"The Poisonwood Bible"

The Poisonwood Bible by Barbara Kingsolver

This one is from my guilt list. It was published in 1998 and of course I saw it everywhere and heard it praised by everyone who read it. If it wasn't for this not-completely-sensible thing I have about avoiding hugely popular books, I could have enjoyed it long ago. Instead it went on the list of books I feel I should have read at some point in my life and there it stayed until a friend suggested it was too good to miss and I really should read it. So I did, and it was....epic.

The story begins in 1950 when evangelical Pastor Nathan Price takes his wife and four daughters to the Belgian Congo to live and work at a small village mission. They are absolutely unprepared for this new life in spite of bringing with them everything they thought they would need, including cake mixes for the birthdays the girls would celebrate during their one year mission.

The girls range in age from four to fourteen and are mostly the responsibility of their mother, Orleanna, because children are considered woman's work. Nathan pretty much just preaches at them and doles out punishment when he thinks they need it. He isn't much of a husband or father, but he is true to what he feels is his calling: trying to get the African people to believe in God by beating them over the head with the gospel.

This is where I have a problem with this book. The plot technique used in many movies and books of making the professing Christians the "crazy" people, is becoming rather stale. This guy, Nathan Price, may know some lingo and have some Scripture memorized but that simply doesn't make a Christian. The lack of love and respect he shows his wife and daughters is not a true characteristic of a man who chooses a life of obedience to the teachings of Jesus Christ. He's a self-centered, arrogant jerk. He may talk the talk, but, as always, actions speak louder than words. My point is, don't mistake the religion in this book for true Christianity.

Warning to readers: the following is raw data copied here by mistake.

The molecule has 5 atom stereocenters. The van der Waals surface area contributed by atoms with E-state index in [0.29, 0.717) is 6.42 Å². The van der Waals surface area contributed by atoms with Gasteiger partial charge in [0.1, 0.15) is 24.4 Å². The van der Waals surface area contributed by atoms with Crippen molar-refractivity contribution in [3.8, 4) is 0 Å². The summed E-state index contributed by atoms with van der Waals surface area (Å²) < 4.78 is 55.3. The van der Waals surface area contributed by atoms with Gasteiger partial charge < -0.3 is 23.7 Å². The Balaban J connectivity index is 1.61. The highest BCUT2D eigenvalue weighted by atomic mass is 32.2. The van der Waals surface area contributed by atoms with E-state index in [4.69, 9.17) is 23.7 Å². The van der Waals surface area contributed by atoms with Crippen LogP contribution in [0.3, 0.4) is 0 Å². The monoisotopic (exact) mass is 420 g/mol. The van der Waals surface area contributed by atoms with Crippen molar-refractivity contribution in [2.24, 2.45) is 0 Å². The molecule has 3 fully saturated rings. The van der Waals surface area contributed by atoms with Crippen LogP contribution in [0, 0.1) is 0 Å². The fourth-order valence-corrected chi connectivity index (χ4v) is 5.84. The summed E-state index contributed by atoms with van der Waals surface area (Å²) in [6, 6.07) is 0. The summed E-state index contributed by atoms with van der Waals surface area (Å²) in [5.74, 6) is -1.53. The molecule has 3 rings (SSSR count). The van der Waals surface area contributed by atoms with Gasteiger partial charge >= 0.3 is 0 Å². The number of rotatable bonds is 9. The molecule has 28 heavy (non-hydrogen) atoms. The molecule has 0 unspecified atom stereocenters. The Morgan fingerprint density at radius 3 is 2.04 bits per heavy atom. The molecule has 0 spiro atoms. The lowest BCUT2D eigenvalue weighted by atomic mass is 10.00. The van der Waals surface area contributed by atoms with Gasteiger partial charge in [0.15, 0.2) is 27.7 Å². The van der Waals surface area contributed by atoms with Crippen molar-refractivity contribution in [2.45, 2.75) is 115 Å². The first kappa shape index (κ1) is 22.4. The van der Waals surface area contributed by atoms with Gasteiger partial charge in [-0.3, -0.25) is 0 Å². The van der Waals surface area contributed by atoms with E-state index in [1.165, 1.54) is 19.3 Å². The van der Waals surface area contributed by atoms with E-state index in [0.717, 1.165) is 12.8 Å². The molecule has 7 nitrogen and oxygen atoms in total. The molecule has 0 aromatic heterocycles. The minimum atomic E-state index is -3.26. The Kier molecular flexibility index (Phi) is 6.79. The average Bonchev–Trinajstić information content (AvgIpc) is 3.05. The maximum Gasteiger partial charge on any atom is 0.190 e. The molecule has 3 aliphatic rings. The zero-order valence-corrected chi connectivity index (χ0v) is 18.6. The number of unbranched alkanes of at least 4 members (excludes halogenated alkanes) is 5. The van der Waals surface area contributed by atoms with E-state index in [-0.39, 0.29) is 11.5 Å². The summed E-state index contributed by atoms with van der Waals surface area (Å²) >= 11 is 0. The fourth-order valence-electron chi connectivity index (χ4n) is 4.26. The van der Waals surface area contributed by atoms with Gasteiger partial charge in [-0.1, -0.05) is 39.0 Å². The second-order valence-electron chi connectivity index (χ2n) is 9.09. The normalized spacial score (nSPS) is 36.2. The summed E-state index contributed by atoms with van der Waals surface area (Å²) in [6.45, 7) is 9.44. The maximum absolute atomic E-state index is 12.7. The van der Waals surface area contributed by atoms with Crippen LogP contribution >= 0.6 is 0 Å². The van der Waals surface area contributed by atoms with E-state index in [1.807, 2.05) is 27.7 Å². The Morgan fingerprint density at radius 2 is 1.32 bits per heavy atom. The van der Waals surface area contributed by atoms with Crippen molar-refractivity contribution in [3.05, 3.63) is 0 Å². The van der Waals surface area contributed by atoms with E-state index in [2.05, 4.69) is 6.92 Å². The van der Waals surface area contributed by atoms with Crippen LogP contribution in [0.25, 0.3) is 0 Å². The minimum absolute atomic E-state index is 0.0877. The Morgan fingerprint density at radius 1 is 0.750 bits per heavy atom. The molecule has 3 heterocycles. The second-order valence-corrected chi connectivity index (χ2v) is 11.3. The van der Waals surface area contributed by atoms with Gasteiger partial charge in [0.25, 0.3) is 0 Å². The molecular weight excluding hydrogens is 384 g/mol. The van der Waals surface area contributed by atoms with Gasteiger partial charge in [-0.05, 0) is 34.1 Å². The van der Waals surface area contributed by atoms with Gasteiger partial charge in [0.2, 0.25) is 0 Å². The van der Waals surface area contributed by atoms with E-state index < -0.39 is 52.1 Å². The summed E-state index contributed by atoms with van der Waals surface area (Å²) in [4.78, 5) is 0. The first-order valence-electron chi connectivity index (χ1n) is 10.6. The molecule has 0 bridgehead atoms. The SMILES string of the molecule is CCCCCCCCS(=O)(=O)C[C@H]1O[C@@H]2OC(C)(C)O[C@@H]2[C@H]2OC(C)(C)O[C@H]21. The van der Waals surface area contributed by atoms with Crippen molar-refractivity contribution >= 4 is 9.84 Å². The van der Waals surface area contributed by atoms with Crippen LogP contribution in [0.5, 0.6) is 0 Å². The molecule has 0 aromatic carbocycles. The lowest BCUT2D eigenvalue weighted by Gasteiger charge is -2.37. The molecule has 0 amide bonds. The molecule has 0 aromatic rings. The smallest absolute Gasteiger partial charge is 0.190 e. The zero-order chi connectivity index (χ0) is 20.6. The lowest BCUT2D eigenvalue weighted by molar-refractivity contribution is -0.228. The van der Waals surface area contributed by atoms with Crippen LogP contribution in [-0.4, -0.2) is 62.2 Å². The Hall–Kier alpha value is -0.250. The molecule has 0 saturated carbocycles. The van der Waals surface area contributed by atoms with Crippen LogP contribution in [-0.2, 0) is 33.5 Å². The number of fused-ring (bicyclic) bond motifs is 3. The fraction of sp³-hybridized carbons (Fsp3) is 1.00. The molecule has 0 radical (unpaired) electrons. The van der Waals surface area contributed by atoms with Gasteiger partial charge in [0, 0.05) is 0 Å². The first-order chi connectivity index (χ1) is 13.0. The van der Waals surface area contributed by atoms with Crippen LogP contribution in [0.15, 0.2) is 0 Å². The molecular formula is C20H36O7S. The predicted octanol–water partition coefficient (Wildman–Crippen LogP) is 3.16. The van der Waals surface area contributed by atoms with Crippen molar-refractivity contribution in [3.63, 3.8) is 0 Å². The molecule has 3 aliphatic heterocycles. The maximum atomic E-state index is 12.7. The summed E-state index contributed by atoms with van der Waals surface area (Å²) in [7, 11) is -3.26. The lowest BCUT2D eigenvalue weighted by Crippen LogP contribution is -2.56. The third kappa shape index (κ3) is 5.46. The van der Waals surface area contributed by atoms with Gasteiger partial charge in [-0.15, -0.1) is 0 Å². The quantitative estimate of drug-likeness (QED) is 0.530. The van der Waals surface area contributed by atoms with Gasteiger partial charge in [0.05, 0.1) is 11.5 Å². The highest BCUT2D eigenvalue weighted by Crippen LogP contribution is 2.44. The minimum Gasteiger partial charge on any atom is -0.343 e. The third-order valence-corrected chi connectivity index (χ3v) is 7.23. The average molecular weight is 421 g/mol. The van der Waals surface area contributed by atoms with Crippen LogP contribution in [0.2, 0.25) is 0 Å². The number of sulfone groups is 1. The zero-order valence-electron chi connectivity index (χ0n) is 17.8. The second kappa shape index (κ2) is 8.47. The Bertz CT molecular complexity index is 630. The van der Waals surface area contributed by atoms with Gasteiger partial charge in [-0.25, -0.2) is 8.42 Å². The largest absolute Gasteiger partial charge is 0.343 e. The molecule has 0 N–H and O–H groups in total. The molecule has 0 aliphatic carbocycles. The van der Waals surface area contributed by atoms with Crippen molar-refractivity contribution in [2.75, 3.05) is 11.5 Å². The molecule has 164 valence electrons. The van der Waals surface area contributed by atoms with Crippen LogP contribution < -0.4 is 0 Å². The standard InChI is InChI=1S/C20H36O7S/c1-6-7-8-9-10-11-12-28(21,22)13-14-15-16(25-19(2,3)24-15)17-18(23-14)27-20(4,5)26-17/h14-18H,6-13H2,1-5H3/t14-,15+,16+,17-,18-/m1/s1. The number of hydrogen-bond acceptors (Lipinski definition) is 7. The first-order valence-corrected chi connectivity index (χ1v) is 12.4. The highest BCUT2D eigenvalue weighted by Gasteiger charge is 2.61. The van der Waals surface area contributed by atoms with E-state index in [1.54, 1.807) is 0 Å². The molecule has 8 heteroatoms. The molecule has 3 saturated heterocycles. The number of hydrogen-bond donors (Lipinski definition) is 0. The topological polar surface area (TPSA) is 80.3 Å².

Other than that it is a brilliant story. The authour tells it through the eyes of Orleanna and her girls in alternating chapters, which gives the reader an incredibly personal connection with them. They are believable characters, each with a very distinctive voice. I felt quite close to some of them; at least one I was happy to see the end of.

The story of the Price family is set against the larger political one of the Congo's fight for independence from Belgium. Themes include the status of women in African society and among white missionaries, marriage, and family dynamics, but freedom is the focus: for the Congo, freedom from Belgium; for Orleanna, freedom from Nathan's oppressive control; for the daughters, freedom to become individuals and choose their own lives. Running through it all is the intense daily struggle of the African people just to survive. It was a lot for any authour to take on but Kingsolver handled it all amazingly well. 

My favourite quote: "I decided right then and there to stop pretending I knew more than I did. ....Watching my father, I've seen how you can't learn anything when you're trying to look like the smartest person in the room."

I recommend this one highly. I waited too long to read it but once I got to it, it delivered. It is a powerful story and I do think you'll like it.

2 comments:

Brenna said...

I'm in the same boat you were before you read this. I've always wanted to read it but haven't gotten around to it. I'm so happy you loved it! I'll have to pick it up sooner than later.

Ordinary Reader said...

By all means don't wait any longer. It's too darn good!

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